Powdered leaves are a major component of at least one widely used facial cream. Purified neem oil is also used in nail polish & other cosmetics. * Bird repellent. Neem leaf boiled water can be used as a very cost effective bird repellent measure, especially for sparrow. * Lubricants. Neem oil is non-drying and it resists degradation better than most vegetable oils. In rural India, it is commonly used to grease cart wheels. * Fertilizers. Neem has demonstrated considerable potential as a fertilizer. Neem cake is widely used to fertilize cash crops particularly sugarcane & vegetables. Ploughed into the soil, it protects plant roots from nematodes & white ants, probably due to its contents of the residual limonoids. In Karnataka, people grow the tree mainly for its green leaves & twigs, which they puddle into flooded rice fields before the rice seedlings are transplanted. * Resin. Exudates can be tapped from the trunk by wounding the bark.

This high protein material is not a substitute for polysaccharide gum, such as gum Arabic. It may however, have a potential as a food additive, and it is widely used in South Asia as “ Neem glue”. * Bark. Neem bark contains 14% tannin, an amount similar to that in conventional tannin yielding trees (such as Acacia decurrens). Moreover, it yields a strong, coarse fibre commonly woven into ropes in the villages of India. * Honey. In parts of Asia neem honey commands premium prices & people promote apiculture / apiary by planting neem trees. * Soap. India’s supply of neem oil is now used mostly by soap manufacturers. Although much of it goes to small scale speciality soaps, large scale producers also use it, mainly because it is cheap. Generally, the crude oil is used to produce coarse laundry soaps.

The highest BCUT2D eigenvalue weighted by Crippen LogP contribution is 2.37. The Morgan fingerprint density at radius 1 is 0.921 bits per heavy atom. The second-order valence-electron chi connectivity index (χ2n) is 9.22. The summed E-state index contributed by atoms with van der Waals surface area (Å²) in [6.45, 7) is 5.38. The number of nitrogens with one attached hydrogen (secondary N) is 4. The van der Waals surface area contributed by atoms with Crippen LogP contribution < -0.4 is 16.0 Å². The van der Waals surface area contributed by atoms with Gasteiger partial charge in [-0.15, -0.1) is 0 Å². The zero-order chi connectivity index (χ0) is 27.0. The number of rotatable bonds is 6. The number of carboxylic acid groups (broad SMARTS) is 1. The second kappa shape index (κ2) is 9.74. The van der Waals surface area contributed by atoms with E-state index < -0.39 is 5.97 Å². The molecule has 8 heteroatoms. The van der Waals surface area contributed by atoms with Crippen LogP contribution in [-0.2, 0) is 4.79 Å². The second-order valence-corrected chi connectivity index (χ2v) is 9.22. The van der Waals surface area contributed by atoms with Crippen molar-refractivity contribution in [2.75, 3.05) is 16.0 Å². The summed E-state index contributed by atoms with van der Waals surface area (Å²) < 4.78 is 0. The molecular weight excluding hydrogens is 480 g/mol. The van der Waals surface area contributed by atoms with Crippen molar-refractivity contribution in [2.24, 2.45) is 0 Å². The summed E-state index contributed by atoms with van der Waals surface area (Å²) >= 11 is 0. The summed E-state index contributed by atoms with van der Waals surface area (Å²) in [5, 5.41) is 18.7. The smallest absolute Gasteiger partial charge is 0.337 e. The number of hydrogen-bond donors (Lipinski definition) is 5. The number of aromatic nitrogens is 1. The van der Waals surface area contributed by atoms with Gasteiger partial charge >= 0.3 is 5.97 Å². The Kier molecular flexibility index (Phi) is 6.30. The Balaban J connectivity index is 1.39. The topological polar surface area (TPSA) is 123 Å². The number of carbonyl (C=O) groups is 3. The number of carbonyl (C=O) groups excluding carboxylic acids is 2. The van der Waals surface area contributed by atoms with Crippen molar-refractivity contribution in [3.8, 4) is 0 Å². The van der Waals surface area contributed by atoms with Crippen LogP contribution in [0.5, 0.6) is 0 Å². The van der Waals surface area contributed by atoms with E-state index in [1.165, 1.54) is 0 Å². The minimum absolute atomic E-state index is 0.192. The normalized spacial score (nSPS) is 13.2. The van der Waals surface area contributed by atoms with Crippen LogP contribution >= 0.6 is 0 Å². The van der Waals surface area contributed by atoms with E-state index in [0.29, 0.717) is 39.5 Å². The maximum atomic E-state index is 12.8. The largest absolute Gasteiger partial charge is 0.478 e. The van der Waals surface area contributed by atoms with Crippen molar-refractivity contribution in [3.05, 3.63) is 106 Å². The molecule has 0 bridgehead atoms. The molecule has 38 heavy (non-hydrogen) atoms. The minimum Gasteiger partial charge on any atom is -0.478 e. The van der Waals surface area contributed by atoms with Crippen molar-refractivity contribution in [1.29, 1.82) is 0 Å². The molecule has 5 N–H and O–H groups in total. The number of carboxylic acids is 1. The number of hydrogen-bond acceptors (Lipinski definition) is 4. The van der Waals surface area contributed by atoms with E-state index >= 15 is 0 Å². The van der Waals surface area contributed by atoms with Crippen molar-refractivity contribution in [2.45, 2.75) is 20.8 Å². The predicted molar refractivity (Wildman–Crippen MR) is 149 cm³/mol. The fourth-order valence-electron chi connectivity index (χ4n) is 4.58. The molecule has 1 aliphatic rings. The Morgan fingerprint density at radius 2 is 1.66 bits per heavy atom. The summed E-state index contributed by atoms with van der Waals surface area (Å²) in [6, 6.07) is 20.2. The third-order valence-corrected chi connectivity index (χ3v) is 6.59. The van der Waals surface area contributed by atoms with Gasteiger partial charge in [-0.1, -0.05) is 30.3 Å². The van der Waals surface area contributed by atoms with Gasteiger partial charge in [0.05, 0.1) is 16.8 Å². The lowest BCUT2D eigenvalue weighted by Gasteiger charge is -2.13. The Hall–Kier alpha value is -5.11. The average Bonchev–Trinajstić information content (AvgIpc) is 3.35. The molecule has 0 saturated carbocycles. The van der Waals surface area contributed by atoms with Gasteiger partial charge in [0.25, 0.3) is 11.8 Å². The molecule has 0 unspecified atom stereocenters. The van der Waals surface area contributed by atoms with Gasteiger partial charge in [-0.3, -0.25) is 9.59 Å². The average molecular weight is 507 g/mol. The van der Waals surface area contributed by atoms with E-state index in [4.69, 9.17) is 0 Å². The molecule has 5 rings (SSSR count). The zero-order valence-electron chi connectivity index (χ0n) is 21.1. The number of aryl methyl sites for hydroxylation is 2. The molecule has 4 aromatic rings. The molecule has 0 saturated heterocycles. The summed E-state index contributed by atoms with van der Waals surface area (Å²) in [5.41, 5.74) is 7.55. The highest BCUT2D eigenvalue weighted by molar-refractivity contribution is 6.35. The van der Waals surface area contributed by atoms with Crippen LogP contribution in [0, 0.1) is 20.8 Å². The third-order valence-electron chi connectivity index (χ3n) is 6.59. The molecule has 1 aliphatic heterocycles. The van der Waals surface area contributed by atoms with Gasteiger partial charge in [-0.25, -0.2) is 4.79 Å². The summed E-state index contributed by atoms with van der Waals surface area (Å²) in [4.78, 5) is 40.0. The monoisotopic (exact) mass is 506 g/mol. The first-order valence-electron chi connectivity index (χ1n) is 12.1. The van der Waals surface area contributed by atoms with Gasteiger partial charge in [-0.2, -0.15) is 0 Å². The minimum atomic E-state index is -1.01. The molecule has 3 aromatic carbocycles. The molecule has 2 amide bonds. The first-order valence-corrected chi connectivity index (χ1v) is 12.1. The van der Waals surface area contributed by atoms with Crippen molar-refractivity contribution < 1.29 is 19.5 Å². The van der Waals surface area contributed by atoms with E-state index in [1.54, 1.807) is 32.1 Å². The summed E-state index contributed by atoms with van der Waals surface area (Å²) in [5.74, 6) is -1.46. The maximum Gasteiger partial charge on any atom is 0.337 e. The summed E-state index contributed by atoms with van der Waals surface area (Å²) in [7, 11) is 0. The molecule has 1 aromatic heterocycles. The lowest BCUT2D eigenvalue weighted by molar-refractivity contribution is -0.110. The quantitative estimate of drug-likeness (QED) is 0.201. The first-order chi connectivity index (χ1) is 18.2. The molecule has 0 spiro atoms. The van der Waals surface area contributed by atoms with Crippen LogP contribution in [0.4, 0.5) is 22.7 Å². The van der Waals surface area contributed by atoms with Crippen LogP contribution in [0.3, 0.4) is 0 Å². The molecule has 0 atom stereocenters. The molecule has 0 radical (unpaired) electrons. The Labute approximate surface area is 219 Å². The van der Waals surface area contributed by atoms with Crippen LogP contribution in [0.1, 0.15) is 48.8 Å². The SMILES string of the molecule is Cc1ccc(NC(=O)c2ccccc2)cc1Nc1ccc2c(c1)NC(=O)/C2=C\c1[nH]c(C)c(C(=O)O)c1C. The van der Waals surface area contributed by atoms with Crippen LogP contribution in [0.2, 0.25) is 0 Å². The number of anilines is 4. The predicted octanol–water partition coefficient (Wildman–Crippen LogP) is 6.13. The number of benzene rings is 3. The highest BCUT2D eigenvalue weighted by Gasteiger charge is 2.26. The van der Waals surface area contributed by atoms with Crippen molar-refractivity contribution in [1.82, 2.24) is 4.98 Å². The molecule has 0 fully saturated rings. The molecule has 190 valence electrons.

* 176 grams sunflower oil
* 176 grams olive oil
* 50 grams coconut oil
* 40 grams palm oil
* 18 grams castor oil
* 40 grams neem oil
* 66 grams caustic soda
* 200 grams water
* 15 grams essential oil (which fragrance or essential oil you use is your choice, but you want to make sure you mask the smell of the neem oil)


This neem soap recipe is actually a recipe for a neem shampoo, but a solid one. A neem shampoo bar, so to say. It is for daily use. It is mild and good for all hair types. It leaves hair shiny and strong, and for kids, it could also prevent head lice infestation. * 125 grams coconut oil

* 125 grams olive oil
* 90 grams palm oil
* 35 grams almond oil
* 35 grams neem oil
* 90 grams castor oil
* an additional 3 tbsp castor oil to add at trace stage (the extra castor oil creates a really frothy lather, great for a shampoo) * 71 grams caustic soda
* 200 grams water (infused with nettle, rosemary, fennel and melissa) * 1 tsp each of rosemary, lavender, tea tree, and lemon essential oils